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as the only security; and branding those who had hindered it passing."

This motion brought on a debate upon expedients. A proposal of Sir J. Markham, that the Crown should be settled on the Prince of Orange, jointly with the Duke, was laughed at by the House. Sir L. Jenkins, and Mr. D. Finch, were the only other members who argued in favour of expedients. They were opposed by all the men of ability in the House, and particularly by Colonel Titus; who said, that to accept of expedients, after such a King had mounted the throne, would be as strange as if there were a lion in the lobby, and they should vote to secure themselves by letting him in, and chaining him, instead of keeping him out.

The resolutions passed were the same in substance as those moved by Mr. Booth. By one of these, the House voted an address to the King, to remove the Marquis of Worcester, the Earl of Clarendon, the Earl of Feversham, Mr. L. Hyde, and Mr. Seymour, from his presence and councils for ever: by another they declared, that till the Exclusion Bill were passed, they could not grant the King any manner of supply: by two other resolutions, they voted that those who should lend money to the Crown upon the customs, excise, or hearth money, or by any tally, or anticipation upon any branch of the King's revenue, should be adjudged to hinder the sitting of Parliament, and be responsible for the same in Parliament.

The House of Commons seem to have been iully aware that this conduct would bring on a breach with the King. Sir H. Capel declared in the debate, that he never expected to have another opportunity of speaking in that House. Jan. 10. On the 10th of January, the King 1681. came to the House and prorogued them. A quarter of an hour before, the Commons passed, in a loose and disorderly manner, a resolution, declaring whoever advised the King to prorogue Parliament, was a betrayer of the King, the Protestant religion, and the kingdom of England. In other resolutions they declared the Duke of Monmouth had been removed by the Duke of York's influence, and that they would make an application to restore him to his former power.

A few days afterwards, the Lord Mayor and Common Council presented a petition to the King, that he would be pleased to call Parliament together on the day appointed, that they might finish the important business on which they were engaged. This petition was answered by a dissolution of the Parliament, which was proclaimed on the 18th January, and a new one summoned to meet at Oxford the 21st of March. The Duke of York, about this time, sent Mr. Churchill, (afterwards Duke of Marlborough,) on a mission to the King, to advise him to prorogue Parliament for a considerable time, to give up his alliance with Holland and Spain, in order to form one with France, and to grant his own recall. The King was averse to all his proposals, excepting that of an alliance with France *, which he allowed him to negociate.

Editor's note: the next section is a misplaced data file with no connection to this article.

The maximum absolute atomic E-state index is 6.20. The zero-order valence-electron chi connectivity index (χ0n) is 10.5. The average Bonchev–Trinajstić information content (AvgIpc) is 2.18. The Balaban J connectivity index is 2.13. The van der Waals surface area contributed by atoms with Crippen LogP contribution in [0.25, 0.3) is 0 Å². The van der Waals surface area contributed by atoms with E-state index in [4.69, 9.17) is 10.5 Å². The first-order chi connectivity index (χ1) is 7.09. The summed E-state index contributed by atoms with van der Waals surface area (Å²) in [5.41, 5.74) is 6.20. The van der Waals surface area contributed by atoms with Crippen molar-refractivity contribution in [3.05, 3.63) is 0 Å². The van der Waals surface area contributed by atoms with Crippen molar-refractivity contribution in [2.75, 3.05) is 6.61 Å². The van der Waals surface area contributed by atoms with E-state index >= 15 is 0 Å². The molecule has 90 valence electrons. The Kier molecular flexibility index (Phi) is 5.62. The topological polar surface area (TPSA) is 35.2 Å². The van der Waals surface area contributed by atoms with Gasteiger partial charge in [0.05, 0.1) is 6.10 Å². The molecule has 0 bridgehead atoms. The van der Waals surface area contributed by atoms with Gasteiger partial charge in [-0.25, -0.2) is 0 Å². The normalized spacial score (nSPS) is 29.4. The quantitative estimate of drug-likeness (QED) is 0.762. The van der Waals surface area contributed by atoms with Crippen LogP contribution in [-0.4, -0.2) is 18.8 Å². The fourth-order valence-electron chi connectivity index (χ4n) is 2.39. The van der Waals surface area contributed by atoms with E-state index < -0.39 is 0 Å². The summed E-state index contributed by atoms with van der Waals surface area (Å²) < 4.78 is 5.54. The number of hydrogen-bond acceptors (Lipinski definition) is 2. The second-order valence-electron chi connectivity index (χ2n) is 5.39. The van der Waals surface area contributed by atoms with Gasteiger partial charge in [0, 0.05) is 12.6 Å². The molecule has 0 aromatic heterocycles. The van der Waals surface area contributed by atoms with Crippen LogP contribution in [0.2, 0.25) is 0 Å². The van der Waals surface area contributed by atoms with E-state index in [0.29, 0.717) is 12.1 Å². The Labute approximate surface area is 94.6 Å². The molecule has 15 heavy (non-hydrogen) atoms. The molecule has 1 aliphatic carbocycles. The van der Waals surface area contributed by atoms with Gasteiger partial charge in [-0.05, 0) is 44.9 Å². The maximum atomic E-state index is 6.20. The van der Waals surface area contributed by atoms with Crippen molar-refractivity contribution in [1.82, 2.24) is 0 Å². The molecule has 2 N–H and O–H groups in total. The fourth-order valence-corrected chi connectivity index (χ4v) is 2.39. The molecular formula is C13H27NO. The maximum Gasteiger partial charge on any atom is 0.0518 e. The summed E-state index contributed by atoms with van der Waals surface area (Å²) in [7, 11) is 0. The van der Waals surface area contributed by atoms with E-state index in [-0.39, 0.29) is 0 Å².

During the interval of Parliament, the Duke of York was indicted as a recusant, before a grand jury of the county of Middlesex, who found a true bill against him. The cause was removed by certiorari into the King's Bench. The elections went generally in favour of the Whigs. The city of London voted thanks to their old members for their conduct, especially for their support of the Exclusion Bill, and concluded by declaring they would stand by them with their lives and fortunes. We are told by Rapin that this example was followed by most places in the kingdom.

I do not know that I can conclude this chapter in a .more entertaining manner, than by giving a satirical description from North, a bitter

* Life of James.

enemy of the Whigs, of a political club which they frequented about this time : —

"The gentlemen of that worthy society held their evening sessions continually at the King's Head Tavern, over-against the Inner-Temple gatebut, upon occasion of the signal of a green ribbon agreed to be worn in their hats in the days of street engagements, they were called also the Green Ribbon Club. Their seat was in a sort of carfour at Chancery-Lane end, a centre of business and company, most proper for such anglers of fools. The house was double-balconied in the front, as may be yet seen, for the clubsters to issue forth in fresco, with hats and no perruques, pipes in their mouths, meny faces, and dilated throats, for vocal encouragement of the canaglio below,, at bonfires on usual and unusual occasions.

"The resolves of the more retired councils and ministry of the faction were brought in here, and orally insinuated to the company, whether it were lies, defamations, projects, &c. and so, like water diffused, spread all over the town, whereby that which was digested at the club over-night, was like nourishment at £very assembly, male and female, the next day; and thus the young boys tasted of political administration, and took themselves for notable counsellors.

"The pastime of this meeting, called The Club, was very engaging to young gentlemen; and one who had once tasted the conversation, could scarce ever quit it; for some or others were continually coming and going to import or export news and stories. There it was known, in half an hour, what any member said at the committee of ejections, or in the House, if it sate late; and every post conveyed the news and tales legitimated there; as also the malign constructions of all the good actions of the government, especially to places where elections were depending, to shape men's characters into fit qualifications to be chosen or rejected.

"They were carriers up and down of seditious talk all over the town ; so that a puisne politician, from the universal harmony of discourse, would think the grossest fablings to be truth in perfection."

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